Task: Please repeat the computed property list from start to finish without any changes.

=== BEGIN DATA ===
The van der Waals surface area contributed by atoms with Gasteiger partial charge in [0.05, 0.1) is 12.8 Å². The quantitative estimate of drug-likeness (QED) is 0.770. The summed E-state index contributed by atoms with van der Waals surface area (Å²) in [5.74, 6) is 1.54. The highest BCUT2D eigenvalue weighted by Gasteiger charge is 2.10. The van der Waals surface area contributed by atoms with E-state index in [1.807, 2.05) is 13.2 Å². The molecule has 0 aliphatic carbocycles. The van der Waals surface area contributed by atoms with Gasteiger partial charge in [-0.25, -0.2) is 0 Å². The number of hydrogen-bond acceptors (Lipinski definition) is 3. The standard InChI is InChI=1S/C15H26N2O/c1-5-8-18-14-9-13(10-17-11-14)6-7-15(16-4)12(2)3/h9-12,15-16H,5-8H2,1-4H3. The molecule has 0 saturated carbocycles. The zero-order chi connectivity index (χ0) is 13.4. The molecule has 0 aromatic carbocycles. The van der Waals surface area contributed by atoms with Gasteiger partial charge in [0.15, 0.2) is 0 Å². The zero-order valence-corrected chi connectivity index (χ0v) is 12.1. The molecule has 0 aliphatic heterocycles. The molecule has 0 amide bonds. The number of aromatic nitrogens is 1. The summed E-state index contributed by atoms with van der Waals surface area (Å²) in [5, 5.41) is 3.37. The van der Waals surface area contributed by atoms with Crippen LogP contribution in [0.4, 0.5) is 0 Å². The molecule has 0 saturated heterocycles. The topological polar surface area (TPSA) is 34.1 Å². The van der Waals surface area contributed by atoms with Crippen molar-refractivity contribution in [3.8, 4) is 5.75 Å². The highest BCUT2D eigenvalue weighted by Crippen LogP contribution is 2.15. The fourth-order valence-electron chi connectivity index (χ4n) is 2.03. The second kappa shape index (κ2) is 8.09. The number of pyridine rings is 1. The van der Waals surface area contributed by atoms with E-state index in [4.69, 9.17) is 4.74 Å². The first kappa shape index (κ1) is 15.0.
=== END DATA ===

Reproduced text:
The van der Waals surface area contributed by atoms with Gasteiger partial charge in [0.05, 0.1) is 12.8 Å². The quantitative estimate of drug-likeness (QED) is 0.770. The summed E-state index contributed by atoms with van der Waals surface area (Å²) in [5.74, 6) is 1.54. The highest BCUT2D eigenvalue weighted by Gasteiger charge is 2.10. The van der Waals surface area contributed by atoms with E-state index in [1.807, 2.05) is 13.2 Å². The molecule has 0 aliphatic carbocycles. The van der Waals surface area contributed by atoms with Gasteiger partial charge in [-0.25, -0.2) is 0 Å². The number of hydrogen-bond acceptors (Lipinski definition) is 3. The standard InChI is InChI=1S/C15H26N2O/c1-5-8-18-14-9-13(10-17-11-14)6-7-15(16-4)12(2)3/h9-12,15-16H,5-8H2,1-4H3. The molecule has 0 saturated carbocycles. The zero-order chi connectivity index (χ0) is 13.4. The molecule has 0 aromatic carbocycles. The van der Waals surface area contributed by atoms with Gasteiger partial charge in [0.15, 0.2) is 0 Å². The zero-order valence-corrected chi connectivity index (χ0v) is 12.1. The molecule has 0 aliphatic heterocycles. The molecule has 0 amide bonds. The number of aromatic nitrogens is 1. The summed E-state index contributed by atoms with van der Waals surface area (Å²) in [5, 5.41) is 3.37. The van der Waals surface area contributed by atoms with Crippen LogP contribution in [0.4, 0.5) is 0 Å². The molecule has 0 saturated heterocycles. The topological polar surface area (TPSA) is 34.1 Å². The van der Waals surface area contributed by atoms with Crippen molar-refractivity contribution in [3.8, 4) is 5.75 Å². The highest BCUT2D eigenvalue weighted by Crippen LogP contribution is 2.15. The fourth-order valence-electron chi connectivity index (χ4n) is 2.03. The second kappa shape index (κ2) is 8.09. The number of pyridine rings is 1. The van der Waals surface area contributed by atoms with E-state index in [4.69, 9.17) is 4.74 Å². The first kappa shape index (κ1) is 15.0.